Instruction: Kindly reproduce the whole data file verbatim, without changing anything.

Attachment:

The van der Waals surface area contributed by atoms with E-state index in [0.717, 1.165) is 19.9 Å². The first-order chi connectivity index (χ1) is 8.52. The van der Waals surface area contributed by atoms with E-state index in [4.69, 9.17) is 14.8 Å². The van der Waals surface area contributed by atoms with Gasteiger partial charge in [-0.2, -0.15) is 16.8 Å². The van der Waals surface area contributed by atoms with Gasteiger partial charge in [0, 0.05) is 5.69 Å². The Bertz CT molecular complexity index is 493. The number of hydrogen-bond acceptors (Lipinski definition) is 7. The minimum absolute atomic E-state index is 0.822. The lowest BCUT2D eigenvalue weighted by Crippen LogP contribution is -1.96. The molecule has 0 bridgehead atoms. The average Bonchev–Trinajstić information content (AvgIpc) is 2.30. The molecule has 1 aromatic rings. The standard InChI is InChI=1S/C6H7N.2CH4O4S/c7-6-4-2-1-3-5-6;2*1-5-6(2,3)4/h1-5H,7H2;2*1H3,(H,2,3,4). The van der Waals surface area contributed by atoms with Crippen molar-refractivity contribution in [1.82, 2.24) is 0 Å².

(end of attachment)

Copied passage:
The van der Waals surface area contributed by atoms with E-state index in [0.717, 1.165) is 19.9 Å². The first-order chi connectivity index (χ1) is 8.52. The van der Waals surface area contributed by atoms with E-state index in [4.69, 9.17) is 14.8 Å². The van der Waals surface area contributed by atoms with Gasteiger partial charge in [-0.2, -0.15) is 16.8 Å². The van der Waals surface area contributed by atoms with Gasteiger partial charge in [0, 0.05) is 5.69 Å². The Bertz CT molecular complexity index is 493. The number of hydrogen-bond acceptors (Lipinski definition) is 7. The minimum absolute atomic E-state index is 0.822. The lowest BCUT2D eigenvalue weighted by Crippen LogP contribution is -1.96. The molecule has 0 bridgehead atoms. The average Bonchev–Trinajstić information content (AvgIpc) is 2.30. The molecule has 1 aromatic rings. The standard InChI is InChI=1S/C6H7N.2CH4O4S/c7-6-4-2-1-3-5-6;2*1-5-6(2,3)4/h1-5H,7H2;2*1H3,(H,2,3,4). The van der Waals surface area contributed by atoms with Crippen molar-refractivity contribution in [1.82, 2.24) is 0 Å².